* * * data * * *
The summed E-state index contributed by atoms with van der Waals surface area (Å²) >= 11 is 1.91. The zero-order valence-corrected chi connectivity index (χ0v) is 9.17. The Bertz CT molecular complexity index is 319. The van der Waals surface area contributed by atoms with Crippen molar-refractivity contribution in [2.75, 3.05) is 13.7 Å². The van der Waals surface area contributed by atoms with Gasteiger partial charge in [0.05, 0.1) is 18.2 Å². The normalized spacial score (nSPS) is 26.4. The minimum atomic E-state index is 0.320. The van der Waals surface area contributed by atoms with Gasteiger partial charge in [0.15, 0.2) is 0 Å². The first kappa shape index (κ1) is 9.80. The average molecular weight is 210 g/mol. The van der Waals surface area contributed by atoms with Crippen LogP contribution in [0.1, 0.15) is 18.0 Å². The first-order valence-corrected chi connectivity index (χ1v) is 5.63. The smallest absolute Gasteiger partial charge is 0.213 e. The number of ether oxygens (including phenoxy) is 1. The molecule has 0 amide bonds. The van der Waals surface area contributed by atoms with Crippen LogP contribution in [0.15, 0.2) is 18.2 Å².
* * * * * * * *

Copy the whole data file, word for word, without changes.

The summed E-state index contributed by atoms with van der Waals surface area (Å²) >= 11 is 1.91. The zero-order valence-corrected chi connectivity index (χ0v) is 9.17. The Bertz CT molecular complexity index is 319. The van der Waals surface area contributed by atoms with Crippen molar-refractivity contribution in [2.75, 3.05) is 13.7 Å². The van der Waals surface area contributed by atoms with Gasteiger partial charge in [0.05, 0.1) is 18.2 Å². The normalized spacial score (nSPS) is 26.4. The minimum atomic E-state index is 0.320. The van der Waals surface area contributed by atoms with Gasteiger partial charge in [0.15, 0.2) is 0 Å². The first kappa shape index (κ1) is 9.80. The average molecular weight is 210 g/mol. The van der Waals surface area contributed by atoms with Crippen LogP contribution in [0.1, 0.15) is 18.0 Å². The first-order valence-corrected chi connectivity index (χ1v) is 5.63. The smallest absolute Gasteiger partial charge is 0.213 e. The number of ether oxygens (including phenoxy) is 1. The molecule has 0 amide bonds. The van der Waals surface area contributed by atoms with Crippen LogP contribution in [0.15, 0.2) is 18.2 Å².